Search Images Maps Play YouTube News Gmail Drive More »
Sign in
Screen reader users: click this link for accessible mode. Accessible mode has the same essential features but works better with your reader.

Patents

  1. Advanced Patent Search
Publication numberUS4009684 A
Publication typeGrant
Application numberUS 05/635,522
Publication dateMar 1, 1977
Filing dateNov 26, 1975
Priority dateNov 26, 1975
Publication number05635522, 635522, US 4009684 A, US 4009684A, US-A-4009684, US4009684 A, US4009684A
InventorsKarel Kliment, Rudolf N. Vermes, Richard F. Stockel
Original AssigneeNational Patent Development Corporation
Export CitationBiBTeX, EndNote, RefMan
External Links: USPTO, USPTO Assignment, Espacenet
Water soluble polymers useful in the preparation of novel animal litter
US 4009684 A
Abstract
An animal litter is prepared comprising a loose substrate treated with a solid water soluble copolymer of (a) 5 - 35% of a hydroxyester of a 2-alkenoate having the formula ##STR1## wherein R is alkylene of 2 to 4 carbon atoms and R' is hydrogen or alkyl of 1 to 4 carbon atoms, n is an integer and (b) a copolymerizable water soluble monomer or polymer. The polymer is prepared in solution in a solvent or one of the monomers. A fragrance is also added.
Images(5)
Previous page
Next page
Claims(20)
What is claimed is:
1. An animal litter comprising (1) a porous, inert solid substrate treated with (2) a solid water soluble copolymer of (a) 5-35% of a hydroxyester of a 2-alkenoate of the formula ##STR4##wherein R is alkylene of 2 to 4 carbon atoms, R' is hydrogen or alkyl of 1 to 4 carbon atoms and n is an integer with (b) 95 to 65% of a copolymerizable water soluble monomer or polymer, said copolymer being impregnated with (3) a fragrance or deodorizer.
2. An animal litter according to claim 1 containing 1 to 100 parts of copolymer per 100 parts of substrate and 0.05 to 150 parts of fragrance or deodorizer per 100 parts of copolymer.
3. An animal litter according to claim 1 wherein R is alkylene of 2 to 3 carbon atoms, R' is hydrogen or methyl and n is an integer of 1 to 3.
4. An animal litter according to claim 3 containing 5 to 30 parts of copolymer per 100 parts of substrate and 30 to 120 parts of fragrance or deodorizer per 100 parts of copolymer.
5. An animal litter according to claim 3 wherein (a) is hydroxyethyl methacrylate.
6. An animal litter according to claim 1 wherein (b) is an ethylenically unsaturated monomer, a water soluble polysaccharide, a water soluble cellulose ether or ester, a water soluble partially hydrolyzed polyvinyl acetate, polyvinyl pyrrolidone or polyvinyl alcohol.
7. An animal litter according to claim 1 wherein when (b) is an ethylenically unsaturated monomer the monomer is an ethylenically unsaturated amide, an alkenyl pyrrolidone or an alkenyl pyridine.
8. An animal litter according to claim 7 wherein the water soluble polysaccharide is a starch or dextrin.
9. An animal litter according to claim 1 wherein (b) is an ethylenically unsaturated amide, an alkenyl pyrrolidone, an alkenyl pyridine or vinyl sulfonic acid.
10. An animal litter according to claim 9 wherein (b) is acrylamide, methacrylamide, an N-lower alkyl alkenamide, an N,N-dilower alkyl alkenamide or an alkenyl pyrrolidone.
11. An animal litter according to claim 10 wherein (b) is acrylamide or N-vinyl pyrrolidone.
12. An animal litter according to claim 11 wherein (a) is hydroxyethyl methacrylate and (b) is acrylamide.
13. An animal litter according to claim 12 wherein the copolymer is a copolymer of 10 to 30% of (a) with 90 to 70% of (b), the substrate contains 5 to 30 parts of the copolymer per 100 parts of substrate.
14. An animal litter according to claim 13 wherein the amount of fragrance or deodorizer is 30 to 120 parts per 100 parts of copolymer.
15. An animal litter according to claim 1 wherein the substrate contains cellulose, clay or porous bead.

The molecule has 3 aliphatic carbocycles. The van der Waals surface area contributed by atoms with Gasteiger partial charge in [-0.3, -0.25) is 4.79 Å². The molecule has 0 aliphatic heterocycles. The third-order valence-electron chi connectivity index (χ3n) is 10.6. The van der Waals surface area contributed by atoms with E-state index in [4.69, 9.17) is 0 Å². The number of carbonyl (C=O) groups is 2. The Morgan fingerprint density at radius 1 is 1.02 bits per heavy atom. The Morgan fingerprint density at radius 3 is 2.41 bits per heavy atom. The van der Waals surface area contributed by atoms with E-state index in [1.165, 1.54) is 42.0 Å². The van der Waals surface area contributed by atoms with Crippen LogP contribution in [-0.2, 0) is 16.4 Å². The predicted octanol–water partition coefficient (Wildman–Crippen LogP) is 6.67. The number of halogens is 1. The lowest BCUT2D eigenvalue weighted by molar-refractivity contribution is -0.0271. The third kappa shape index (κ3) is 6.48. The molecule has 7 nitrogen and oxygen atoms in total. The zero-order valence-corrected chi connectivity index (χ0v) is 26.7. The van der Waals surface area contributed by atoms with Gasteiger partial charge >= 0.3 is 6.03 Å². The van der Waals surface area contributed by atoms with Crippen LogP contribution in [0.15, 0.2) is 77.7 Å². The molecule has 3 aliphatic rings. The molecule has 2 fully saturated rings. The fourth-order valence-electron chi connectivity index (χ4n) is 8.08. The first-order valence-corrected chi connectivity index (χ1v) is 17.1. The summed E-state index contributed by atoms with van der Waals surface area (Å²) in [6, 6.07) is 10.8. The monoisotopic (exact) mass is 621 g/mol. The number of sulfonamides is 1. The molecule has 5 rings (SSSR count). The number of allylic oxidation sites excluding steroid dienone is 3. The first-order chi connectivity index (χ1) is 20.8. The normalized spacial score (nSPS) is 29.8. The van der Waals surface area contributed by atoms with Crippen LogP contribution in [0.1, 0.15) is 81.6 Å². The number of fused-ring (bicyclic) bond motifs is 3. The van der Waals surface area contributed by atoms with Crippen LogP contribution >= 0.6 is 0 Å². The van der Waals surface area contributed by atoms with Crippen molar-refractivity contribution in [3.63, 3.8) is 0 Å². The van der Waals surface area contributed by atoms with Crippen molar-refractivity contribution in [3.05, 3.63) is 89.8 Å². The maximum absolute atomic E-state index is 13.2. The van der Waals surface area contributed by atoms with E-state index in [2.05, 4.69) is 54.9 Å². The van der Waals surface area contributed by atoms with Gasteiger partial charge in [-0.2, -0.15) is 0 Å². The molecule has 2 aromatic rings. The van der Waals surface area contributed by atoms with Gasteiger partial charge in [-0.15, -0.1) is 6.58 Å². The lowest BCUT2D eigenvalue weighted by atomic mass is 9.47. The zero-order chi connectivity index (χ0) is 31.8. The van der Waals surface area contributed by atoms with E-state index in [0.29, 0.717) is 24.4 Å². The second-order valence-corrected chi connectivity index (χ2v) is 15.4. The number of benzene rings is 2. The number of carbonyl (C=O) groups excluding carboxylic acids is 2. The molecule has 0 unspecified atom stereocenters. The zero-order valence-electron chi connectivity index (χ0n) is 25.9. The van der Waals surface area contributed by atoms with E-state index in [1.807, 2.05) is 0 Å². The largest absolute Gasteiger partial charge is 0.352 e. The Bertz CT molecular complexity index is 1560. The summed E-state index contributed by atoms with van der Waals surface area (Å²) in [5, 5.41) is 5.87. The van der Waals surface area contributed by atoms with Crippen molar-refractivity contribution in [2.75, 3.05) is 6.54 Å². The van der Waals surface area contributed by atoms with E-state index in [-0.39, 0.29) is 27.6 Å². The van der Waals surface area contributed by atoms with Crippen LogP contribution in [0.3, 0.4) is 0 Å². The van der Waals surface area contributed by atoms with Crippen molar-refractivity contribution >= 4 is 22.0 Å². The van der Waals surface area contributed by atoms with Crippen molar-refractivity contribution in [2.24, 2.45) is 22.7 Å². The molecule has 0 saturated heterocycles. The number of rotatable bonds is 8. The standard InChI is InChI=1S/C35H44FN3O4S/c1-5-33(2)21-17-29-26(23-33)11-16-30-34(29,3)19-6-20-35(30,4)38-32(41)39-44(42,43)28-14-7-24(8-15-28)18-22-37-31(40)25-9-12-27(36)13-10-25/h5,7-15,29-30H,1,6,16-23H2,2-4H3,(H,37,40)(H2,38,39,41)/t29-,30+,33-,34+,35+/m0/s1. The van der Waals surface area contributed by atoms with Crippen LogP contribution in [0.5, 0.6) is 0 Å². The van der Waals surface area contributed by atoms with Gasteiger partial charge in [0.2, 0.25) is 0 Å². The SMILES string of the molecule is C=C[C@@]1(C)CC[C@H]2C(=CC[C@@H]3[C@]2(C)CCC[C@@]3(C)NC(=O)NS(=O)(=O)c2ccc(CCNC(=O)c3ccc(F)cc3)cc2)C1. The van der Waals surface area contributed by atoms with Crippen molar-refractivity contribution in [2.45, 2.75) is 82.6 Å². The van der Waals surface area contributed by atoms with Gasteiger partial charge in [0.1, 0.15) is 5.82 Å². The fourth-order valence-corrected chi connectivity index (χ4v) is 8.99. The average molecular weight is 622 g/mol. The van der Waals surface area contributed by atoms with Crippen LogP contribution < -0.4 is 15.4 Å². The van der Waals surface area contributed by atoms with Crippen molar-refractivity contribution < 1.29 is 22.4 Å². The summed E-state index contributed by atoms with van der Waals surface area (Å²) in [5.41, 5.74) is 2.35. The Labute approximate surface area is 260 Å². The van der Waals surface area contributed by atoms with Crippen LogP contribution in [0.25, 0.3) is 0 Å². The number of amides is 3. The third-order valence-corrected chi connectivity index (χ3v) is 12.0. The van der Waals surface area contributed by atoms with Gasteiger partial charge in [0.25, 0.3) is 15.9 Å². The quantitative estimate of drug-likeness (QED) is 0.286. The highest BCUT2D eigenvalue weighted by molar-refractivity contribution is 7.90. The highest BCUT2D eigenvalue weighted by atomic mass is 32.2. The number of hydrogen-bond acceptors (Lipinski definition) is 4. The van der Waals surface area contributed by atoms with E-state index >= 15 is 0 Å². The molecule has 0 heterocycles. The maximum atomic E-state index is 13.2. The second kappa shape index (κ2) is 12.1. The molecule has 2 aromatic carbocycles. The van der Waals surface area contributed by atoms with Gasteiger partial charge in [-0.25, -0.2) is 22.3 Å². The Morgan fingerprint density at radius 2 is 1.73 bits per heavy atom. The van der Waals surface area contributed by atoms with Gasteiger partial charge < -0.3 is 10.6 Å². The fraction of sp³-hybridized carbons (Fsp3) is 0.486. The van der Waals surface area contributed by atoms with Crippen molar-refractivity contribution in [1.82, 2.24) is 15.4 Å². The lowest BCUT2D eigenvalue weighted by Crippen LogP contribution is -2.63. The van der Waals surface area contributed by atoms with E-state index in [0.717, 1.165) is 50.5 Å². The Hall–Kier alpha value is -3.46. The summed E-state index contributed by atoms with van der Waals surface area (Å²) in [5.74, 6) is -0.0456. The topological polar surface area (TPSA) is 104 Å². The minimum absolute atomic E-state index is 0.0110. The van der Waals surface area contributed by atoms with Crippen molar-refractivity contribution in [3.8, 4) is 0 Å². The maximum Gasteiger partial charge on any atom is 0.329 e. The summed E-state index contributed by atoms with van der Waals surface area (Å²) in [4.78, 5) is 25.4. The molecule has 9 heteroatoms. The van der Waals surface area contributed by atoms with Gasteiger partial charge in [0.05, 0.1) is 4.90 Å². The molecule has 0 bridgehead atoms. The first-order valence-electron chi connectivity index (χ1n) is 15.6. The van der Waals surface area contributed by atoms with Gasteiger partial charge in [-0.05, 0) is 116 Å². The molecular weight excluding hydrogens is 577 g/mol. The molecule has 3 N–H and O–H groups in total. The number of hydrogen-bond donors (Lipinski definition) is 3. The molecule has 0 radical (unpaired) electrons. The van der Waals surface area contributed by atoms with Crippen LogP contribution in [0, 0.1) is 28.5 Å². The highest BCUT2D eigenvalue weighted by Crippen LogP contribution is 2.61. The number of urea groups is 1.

16. An animal litter according to claim 15 wherein the substrate is clay.
17. An animal litter according to claim 15 wherein the substrate contains lignocellulose.
18. An animal litter according to claim 1 wherein the substrate is paper or cloth.
19. An animal litter according to claim 18 wherein the substrate is paper.
20. An animal litter according to claim 1 having animal excrement thereon, the amount of fragrance or deodorizer being sufficient to mask or deodorize the odor of the excrement.
Description

The present invention relates to a novel animal litter comprising a porous, inert solid substrate (which is preferably loose) treated with (e.g., containing) a water soluble copolymer of (a) 5-35%, preferably 10-30% of a hydroxyester of a 2-alkenoate having the formula ##STR2## wherein R is alkylene of 2 to 4 carbon atoms, preferably 2 to 3 carbon atoms, most preferably 2 carbon atoms, R' is hydrogen or alkyl of 1 to 4 carbon atoms, more preferably hydrogen or methyl, most preferably methyl and n is an integer of at least 1, e.g., 1 to 5, desirably 1 to 3 and preferably 1, with (b) 95-65% preferably 90-70% of a copolymerizable water soluble monomer, e.g. an ethylinically unsaturated monomer, or polymer which can be for example, an ethylenically unsaturated amide, e.g., acrylamide, methacrylamide or an N-lower alkyl or N, N-dilower alkyl alkenamide such as N-methylacrylamide, N,N'-dimethyl acrylamide, N-methyl methacrylamide, N-ethyl acrylamide, an alkenyl pyrrolidone, e.g., 1-vinyl pyrrolidone, an alkenyl pyridine, e.g., 2-vinyl pyridine, 3-vinyl pyridine, 4-vinyl pyridine, 2-methyl-5-vinyl pyridine and other lower alkyl vinyl pyridines, lower vinyl alkyl ethers such as methyl vinyl ether, vinyl sulfonic acid, an ammonium or alkali metal (e.g., sodium or potassium) salt of a polymerizable ethylenically unsaturated (or nonbenzenoid unsaturated) organic acid, or a strong acid salt of a polymerizable ethylenically unsaturated (or nonbenzenoid unsaturated) amino containing monomer.

Examples of organic acids for making the ammonium and alkali metal salts include acrylic acid, methacrylic acid, maleic acid, fumaric acid, itaconic acid, aconitic acid, cinnamic acid, crotonic acid, cyclohexene, carboxylic acid, propiolic acid, mesaconic acid, citraconic acid, vinyl sulfonic acid, p-vinylbenzenesulfonic acid, partial esters such as mono 2-hydroxyethyl citraconate, mono 2-hydroxypropyl itaconate, mono 2-hydroxyethyl itaconate, mono 2-hydroxypropyl citraconate, mono 2-hydroxyethyl maleate, mono 2-hydroxypropyl fumarate, mono methyl itaconate, monoethyl itaconate, mono methyl Cellosolve itaconate (methyl Cellosolve is the monomethyl ether of diethylene glycol), mono methyl Cellosolve maleate, mono-2-hydroxyethyl aconitate.